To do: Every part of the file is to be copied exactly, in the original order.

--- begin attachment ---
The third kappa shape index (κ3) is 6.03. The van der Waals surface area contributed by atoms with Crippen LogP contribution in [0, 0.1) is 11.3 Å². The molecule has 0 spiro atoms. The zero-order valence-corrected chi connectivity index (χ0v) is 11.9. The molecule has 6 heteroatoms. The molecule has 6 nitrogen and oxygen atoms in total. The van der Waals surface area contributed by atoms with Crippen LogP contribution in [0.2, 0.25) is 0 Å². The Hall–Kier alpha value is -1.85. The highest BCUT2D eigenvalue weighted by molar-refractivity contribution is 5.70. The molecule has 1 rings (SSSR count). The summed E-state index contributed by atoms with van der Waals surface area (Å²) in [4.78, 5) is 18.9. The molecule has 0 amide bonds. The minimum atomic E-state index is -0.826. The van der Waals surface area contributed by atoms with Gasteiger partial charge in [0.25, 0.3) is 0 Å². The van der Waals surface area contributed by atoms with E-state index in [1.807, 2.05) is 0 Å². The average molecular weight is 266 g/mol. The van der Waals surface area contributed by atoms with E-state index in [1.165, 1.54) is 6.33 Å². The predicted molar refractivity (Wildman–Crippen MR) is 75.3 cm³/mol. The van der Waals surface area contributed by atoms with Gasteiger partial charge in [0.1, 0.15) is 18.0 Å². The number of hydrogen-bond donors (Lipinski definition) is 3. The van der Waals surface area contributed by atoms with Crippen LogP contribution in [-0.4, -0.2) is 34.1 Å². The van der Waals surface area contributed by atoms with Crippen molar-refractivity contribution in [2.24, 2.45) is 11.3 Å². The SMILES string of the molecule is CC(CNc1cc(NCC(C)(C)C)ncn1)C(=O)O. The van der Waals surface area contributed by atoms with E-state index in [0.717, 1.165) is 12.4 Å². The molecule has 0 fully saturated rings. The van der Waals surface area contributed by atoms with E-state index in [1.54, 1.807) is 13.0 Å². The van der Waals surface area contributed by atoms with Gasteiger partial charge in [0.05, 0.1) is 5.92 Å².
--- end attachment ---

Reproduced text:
The third kappa shape index (κ3) is 6.03. The van der Waals surface area contributed by atoms with Crippen LogP contribution in [0, 0.1) is 11.3 Å². The molecule has 0 spiro atoms. The zero-order valence-corrected chi connectivity index (χ0v) is 11.9. The molecule has 6 heteroatoms. The molecule has 6 nitrogen and oxygen atoms in total. The van der Waals surface area contributed by atoms with Crippen LogP contribution in [0.2, 0.25) is 0 Å². The Hall–Kier alpha value is -1.85. The highest BCUT2D eigenvalue weighted by molar-refractivity contribution is 5.70. The molecule has 1 rings (SSSR count). The summed E-state index contributed by atoms with van der Waals surface area (Å²) in [4.78, 5) is 18.9. The molecule has 0 amide bonds. The minimum atomic E-state index is -0.826. The van der Waals surface area contributed by atoms with Gasteiger partial charge in [0.25, 0.3) is 0 Å². The van der Waals surface area contributed by atoms with E-state index in [1.807, 2.05) is 0 Å². The average molecular weight is 266 g/mol. The van der Waals surface area contributed by atoms with E-state index in [1.165, 1.54) is 6.33 Å². The predicted molar refractivity (Wildman–Crippen MR) is 75.3 cm³/mol. The van der Waals surface area contributed by atoms with Gasteiger partial charge in [0.1, 0.15) is 18.0 Å². The number of hydrogen-bond donors (Lipinski definition) is 3. The van der Waals surface area contributed by atoms with Crippen LogP contribution in [-0.4, -0.2) is 34.1 Å². The van der Waals surface area contributed by atoms with Crippen molar-refractivity contribution in [2.24, 2.45) is 11.3 Å². The SMILES string of the molecule is CC(CNc1cc(NCC(C)(C)C)ncn1)C(=O)O. The van der Waals surface area contributed by atoms with E-state index in [0.717, 1.165) is 12.4 Å². The molecule has 0 fully saturated rings. The van der Waals surface area contributed by atoms with E-state index in [1.54, 1.807) is 13.0 Å². The van der Waals surface area contributed by atoms with Gasteiger partial charge in [0.05, 0.1) is 5.92 Å².